CULTURE AND VARIETIES
PEPPER PRODUCTION USING PLASTIC MULCH
Types of Plastic
Mulched Bed Preparation
Plastic Mulch Fertilization
LIME AND FERTILIZER MANAGEMENT
Starter Fertilizer Solution
Phosphorus and Potassium Recommendations
Magnesium, Sulfur, Zinc and Boron Recommendations
Foliar Application of Fertilizer
Factors Affecting Weed Control
Methods of Weed Control
HARVESTING AND HANDLING
Grading and Packing
Cooling and Shipping
Wholesale Buyer Preferences
Types of Costs
Cost per Unit of Production
Risk Rated Net Returns
Darbie M. Granberry , Extension Horticulturist-Vegetable Crops & Paul Colditz, Extension Horticulturist Emeritus
Peppers grow well in warm climates with a long growing season. Although they grow best in light, fertile, well-drained soils, they can be grown successfully wih proper soil management in a wide range of soil types throughout Georgia.
Plants depend on the soil for (1) physical support and anchorage, (2) nutrients, and (3) water. The degree to which the soil adequately provides these three factors depends upon topography, soil type and soil structure. Also, soil management significantly influences the soil's capacity to enhance plant growth and productivity.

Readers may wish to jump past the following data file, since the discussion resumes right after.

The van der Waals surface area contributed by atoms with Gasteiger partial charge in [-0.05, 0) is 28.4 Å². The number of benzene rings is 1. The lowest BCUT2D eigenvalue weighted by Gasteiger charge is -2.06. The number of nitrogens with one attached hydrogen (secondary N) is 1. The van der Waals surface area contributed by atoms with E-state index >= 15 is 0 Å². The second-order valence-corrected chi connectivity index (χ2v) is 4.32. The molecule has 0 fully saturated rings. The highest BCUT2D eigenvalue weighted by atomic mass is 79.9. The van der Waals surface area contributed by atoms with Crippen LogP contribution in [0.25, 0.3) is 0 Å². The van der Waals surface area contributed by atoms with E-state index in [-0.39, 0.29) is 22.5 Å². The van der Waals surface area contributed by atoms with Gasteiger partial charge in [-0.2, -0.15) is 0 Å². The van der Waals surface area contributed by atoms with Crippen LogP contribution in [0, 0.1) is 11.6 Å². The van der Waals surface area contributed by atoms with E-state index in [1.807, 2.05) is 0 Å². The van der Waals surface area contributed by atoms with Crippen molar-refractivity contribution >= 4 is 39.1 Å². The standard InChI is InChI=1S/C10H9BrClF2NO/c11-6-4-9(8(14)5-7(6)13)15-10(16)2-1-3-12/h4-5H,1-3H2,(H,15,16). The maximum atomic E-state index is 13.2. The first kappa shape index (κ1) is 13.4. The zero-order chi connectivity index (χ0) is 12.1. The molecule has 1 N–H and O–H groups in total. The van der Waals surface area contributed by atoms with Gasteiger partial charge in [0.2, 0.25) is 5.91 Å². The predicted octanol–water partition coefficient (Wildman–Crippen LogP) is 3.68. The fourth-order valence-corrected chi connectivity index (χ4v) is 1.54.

Tillage is a general term that refers to any operation that disrupts and/or moves the soil typically within 10 inches to 12 inches of the soil surface. For pepper production, proper tillage is crucial for adequate soil manageent and optimal yields.
Land preparation involves one or more tillage operations to make the soil more suitable for seeding and seedling (or transplant) establishment and to provide the best soil structure for root growth and development.
The extent to which the root systems of pepper plants develop is influenced, and in many cases is limited, by the soil profile. Root growth will be restricted if there is a hard pan, compacted layer or generally "tight soil" conditions. Peppers are considered to be moderately deep rooted and under favorable conditions will grow to a depth of 36 to 48 inches.
Since root development is severely limited by compacted soil, proper land preparation should eliminate or significantly reduce soil compaction. Tillage systems using the moldboard ("bottom") plow provide the greatest soil volume conducive to vigorous root growth. This allows the development of more extensive root systems which are more efficient extractors of nutrients and water from the soil. Disking after moldboard plowing tends to recompact the soil and should be avoided.
Compaction pans are present in many Georgia soils. They are formed principally by machinery and, when present, are normally located at or just below plow depths. Even though compaction pans may be only a few inches thick, their inhibitory effects on root growth can significantly reduce pepper yields.
If a compaction pan exists just below or near moldboard plow depth, this hard pan can be disrupted by subsoiling to a depth of 16 to 18 inches to allow the development of a more extensive root system. Subsoiling also helps increase water infiltration.